A Mother’s Quest to Save Her Daughter from Gender Surgery

A Mother’s Quest to Save Her Daughter from Gender Surgery
(Chumrit Tejasen/Shutterstock)
Shawn Lin
Sean Tseng

“A wonderful, smart young woman” with a beautiful singing voice. That’s how Julie describes her 19-year-old daughter Eileen.

Four years ago, when her formerly “boy crazy” daughter announced that she wanted to have gender reassignment surgery, Julie was initially overwhelmed.

Then she began “scouring the earth” to find help for Eileen. Julie embarked on a journey to save her daughter from what she feared would be the biggest mistake of her life.

Julie shared her story with The Epoch Times. She hopes her experience will shine a light on a difficult issue.

Adopted ‘Just in Time’

Julie and her husband live in a southern U.S. state with their two “beautiful” daughters, both of whom were adopted from China. Julie is a semi-retired attorney; she practiced law for over 30 years.

Their older daughter, Eileen, was found abandoned when she was just 13 days old. She was placed in a “child welfare institute”—one of China’s state-run orphanages. When Eileen was just over a year old, Julie brought the tiny baby back to the United States.

“She was placed in my arms when she was 13 months old. She was only 15 pounds. She could not cry. She could not call. And she could not even hold a bottle,” Julie said.

Back in the United States, Julie took Eileen off to a pediatric specialist, who told her that the baby was malnourished and that she had gotten help for her “just in time.”

“She might not have lasted another month,” the doctor told Julie.

“Within two weeks, she was able to hold a bottle,” Julie related, and within 10 days, the baby finally found her voice, crying when she was hungry.

Memories of Infant Trauma

Her parents did not know what had happened to Eileen during her months at the orphanage, but Julie remembers her daughter’s toddler years as being “filled with night terrors.”

When Eileen was a little over three and a half, the family took her to a Chinese restaurant.

The restaurant had been built in Taiwan, shipped overseas, and reassembled in the United States, Julie said. It had a distinctively authentic Chinese feel, different from most American Chinese restaurants.

“It looked different. The food smells different. It’s beautiful,” Julie said. “When we walked in there, we felt like we were back in China.”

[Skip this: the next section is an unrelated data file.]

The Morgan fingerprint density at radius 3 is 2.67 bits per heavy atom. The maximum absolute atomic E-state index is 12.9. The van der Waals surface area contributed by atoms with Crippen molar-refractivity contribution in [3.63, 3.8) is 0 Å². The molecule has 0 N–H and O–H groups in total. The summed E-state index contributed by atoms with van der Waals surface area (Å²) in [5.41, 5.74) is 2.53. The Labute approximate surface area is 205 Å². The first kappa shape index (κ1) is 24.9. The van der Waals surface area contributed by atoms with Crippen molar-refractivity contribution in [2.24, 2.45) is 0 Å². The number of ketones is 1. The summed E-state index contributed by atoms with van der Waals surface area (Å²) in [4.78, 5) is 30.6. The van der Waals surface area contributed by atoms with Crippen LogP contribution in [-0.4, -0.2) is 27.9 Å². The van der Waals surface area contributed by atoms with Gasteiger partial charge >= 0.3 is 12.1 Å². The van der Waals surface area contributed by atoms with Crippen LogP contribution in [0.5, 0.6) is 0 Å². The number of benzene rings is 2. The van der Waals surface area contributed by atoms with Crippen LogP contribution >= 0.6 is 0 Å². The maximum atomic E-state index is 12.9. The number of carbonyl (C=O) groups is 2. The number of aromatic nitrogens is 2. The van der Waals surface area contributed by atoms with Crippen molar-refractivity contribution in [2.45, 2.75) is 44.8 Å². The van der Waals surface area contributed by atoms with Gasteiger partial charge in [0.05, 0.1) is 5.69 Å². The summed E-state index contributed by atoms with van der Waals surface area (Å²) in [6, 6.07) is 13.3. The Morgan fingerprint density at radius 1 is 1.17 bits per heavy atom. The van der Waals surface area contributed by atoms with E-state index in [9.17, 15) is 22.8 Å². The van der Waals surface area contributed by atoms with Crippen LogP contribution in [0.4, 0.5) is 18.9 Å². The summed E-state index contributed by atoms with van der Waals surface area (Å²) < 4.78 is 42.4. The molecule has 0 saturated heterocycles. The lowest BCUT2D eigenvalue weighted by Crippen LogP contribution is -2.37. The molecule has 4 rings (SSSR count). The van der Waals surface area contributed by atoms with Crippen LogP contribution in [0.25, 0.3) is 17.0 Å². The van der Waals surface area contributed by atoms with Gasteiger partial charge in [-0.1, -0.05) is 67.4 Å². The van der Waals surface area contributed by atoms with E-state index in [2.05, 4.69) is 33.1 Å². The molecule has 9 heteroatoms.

“Mama, we are in China!’” the little girl said.

They sat down and Julie began looking at her menu. Suddenly she noticed that her daughter was staring at something across the room.

“What are you looking at, honey?”

“Mama, that’s where they put the beds for the new babies. That’s where they put the beds!” Eileen replied.

“And then all of a sudden, she wouldn’t sleep at home alone anymore. She wouldn’t even go to the bathroom without me,” Julie said. “She was terrified by whatever vision she saw.”

After the incident, it was three months before Eileen would sleep in her own bed.

‘They Made Me Be Good’

When Eileen was five, a flight attendant asked if she wanted something to drink. Eileen replied, “Yes, may I please have apple juice?” When the flight attendant complimented the child on her good manners, Eileen said to Julie, “Well, they made me be good at the orphanage, Mama. I had to be good.”

Her mother wondered at the remark. Clearly, Eileen had disturbing memories of her time at the orphanage, although she had only been an infant.

A few years later, Eileen became obsessed with finding her Chinese identity. Her mother found the 8-year-old on the computer, looking up the name she had been given at the orphanage.

“She was trying to find her family on the internet,” Julie said.

It took Julie a year to help Eileen accept the concept of adoption and understand that her adoptive parents were now her family.

“Ok, I get it. I am a Chinese princess being raised by a very nice family,” Eileen finally told Julie.

Her parents sent Eileen to a small Episcopalian grade school, where Eileen learned Chinese, Latin, and Spanish. Julie says her daughter has excellent language skills.

However, in middle school, Eileen showed signs of being socially awkward and struggled to make friends.

Danger Signs

Signs of deeper trouble began in high school.

Eileen attended a high school with about 2,400 students, a much larger school than she was used to. In addition, there were very few Asian students.

According to Julie, Eileen had “a nice group of friends” her freshman year, but by the end of the year, most of them had fallen away, and “she was left with one girl, who dressed oddly for a girl.”

“I don’t care how anybody dresses, but something about this made me nervous,” Julie said. “My daughter really latched on to her.”

One day in June 2019, Eileen, who had just turned 16, suddenly told her parents at dinner that she thought she was bisexual. Julie’s reaction was “Oh my God, can we not talk about this right now?”

Things became even more complicated. A few weeks later, Eileen changed her story and told her parents she was lesbian. And a few weeks later, she changed her story again, this time saying she was transgender.

The Struggle to Find A ‘Good’ Doctor

To clarify the situation, Julie took Eileen to a string of psychiatrists and therapists, whose comments shocked her.

The first doctor suggested that Eileen had an “identity issue” due to being adopted.

The second doctor assured Julie that she wouldn’t affirm Eileen as a boy. “But she did it anyway,” Julie said.

The third one “did the same thing,” according to Julie.

Over the course of six months, Julie went to one doctor after another, all of whom deeply disappointed her.

“They were horrible,” Julie said. “I took [Eileen] to the hospital once, and they [asked me], do you want a dead daughter or a living son?”

Julie replied, “You’ve been with my child for 10 minutes. I’ve been with my child for 15 years. I think I know my child.”

Julie described the comment as emotional blackmail.

Online Friends, Bad Influences

Julie also recalled a disturbing incident: one she considers to be a key factor in Eileen’s mental health condition.

In January 2020, seeing her daughter’s mental health deteriorating, Julie began looking for clues on Eileen’s cell phone.

She discovered hundreds of text messages between Eileen and a girl named MJ, whom Eileen had met on the internet.

To her shock and dismay, Julie found that Eileen had told MJ many things about her mother that, said Julie, simply were not true. She told her online friend that Julie would force her to wear corsets and dresses, make her wear pink, and would take away all her hair bands so she couldn’t put her hair up.